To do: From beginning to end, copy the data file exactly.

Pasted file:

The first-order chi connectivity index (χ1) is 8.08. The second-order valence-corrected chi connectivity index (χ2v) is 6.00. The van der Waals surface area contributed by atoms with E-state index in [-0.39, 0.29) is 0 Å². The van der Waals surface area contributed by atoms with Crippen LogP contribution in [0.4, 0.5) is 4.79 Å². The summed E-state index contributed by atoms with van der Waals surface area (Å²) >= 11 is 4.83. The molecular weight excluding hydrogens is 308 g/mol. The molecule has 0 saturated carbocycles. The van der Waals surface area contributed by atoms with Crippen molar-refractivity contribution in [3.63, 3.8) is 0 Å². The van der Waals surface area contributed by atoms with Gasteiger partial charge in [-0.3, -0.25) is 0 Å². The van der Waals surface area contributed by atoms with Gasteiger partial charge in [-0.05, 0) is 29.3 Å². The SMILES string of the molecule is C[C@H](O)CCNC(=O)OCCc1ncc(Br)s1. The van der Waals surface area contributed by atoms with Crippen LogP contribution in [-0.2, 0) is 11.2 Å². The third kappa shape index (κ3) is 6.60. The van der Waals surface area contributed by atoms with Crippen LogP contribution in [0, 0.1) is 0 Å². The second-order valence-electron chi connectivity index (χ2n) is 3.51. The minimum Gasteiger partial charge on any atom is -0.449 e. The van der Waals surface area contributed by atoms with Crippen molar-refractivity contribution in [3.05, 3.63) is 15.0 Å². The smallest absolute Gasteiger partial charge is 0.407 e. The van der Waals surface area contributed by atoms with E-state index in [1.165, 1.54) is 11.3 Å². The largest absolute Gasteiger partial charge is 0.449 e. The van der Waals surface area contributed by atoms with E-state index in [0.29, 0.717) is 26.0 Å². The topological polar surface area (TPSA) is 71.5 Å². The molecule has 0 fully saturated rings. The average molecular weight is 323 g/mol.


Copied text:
The first-order chi connectivity index (χ1) is 8.08. The second-order valence-corrected chi connectivity index (χ2v) is 6.00. The van der Waals surface area contributed by atoms with E-state index in [-0.39, 0.29) is 0 Å². The van der Waals surface area contributed by atoms with Crippen LogP contribution in [0.4, 0.5) is 4.79 Å². The summed E-state index contributed by atoms with van der Waals surface area (Å²) >= 11 is 4.83. The molecular weight excluding hydrogens is 308 g/mol. The molecule has 0 saturated carbocycles. The van der Waals surface area contributed by atoms with Crippen molar-refractivity contribution in [3.63, 3.8) is 0 Å². The van der Waals surface area contributed by atoms with Gasteiger partial charge in [-0.3, -0.25) is 0 Å². The van der Waals surface area contributed by atoms with Gasteiger partial charge in [-0.05, 0) is 29.3 Å². The SMILES string of the molecule is C[C@H](O)CCNC(=O)OCCc1ncc(Br)s1. The van der Waals surface area contributed by atoms with Crippen LogP contribution in [-0.2, 0) is 11.2 Å². The third kappa shape index (κ3) is 6.60. The van der Waals surface area contributed by atoms with Crippen LogP contribution in [0, 0.1) is 0 Å². The second-order valence-electron chi connectivity index (χ2n) is 3.51. The minimum Gasteiger partial charge on any atom is -0.449 e. The van der Waals surface area contributed by atoms with Crippen molar-refractivity contribution in [3.05, 3.63) is 15.0 Å². The smallest absolute Gasteiger partial charge is 0.407 e. The van der Waals surface area contributed by atoms with E-state index in [1.165, 1.54) is 11.3 Å². The largest absolute Gasteiger partial charge is 0.449 e. The van der Waals surface area contributed by atoms with E-state index in [0.29, 0.717) is 26.0 Å². The topological polar surface area (TPSA) is 71.5 Å². The molecule has 0 fully saturated rings. The average molecular weight is 323 g/mol.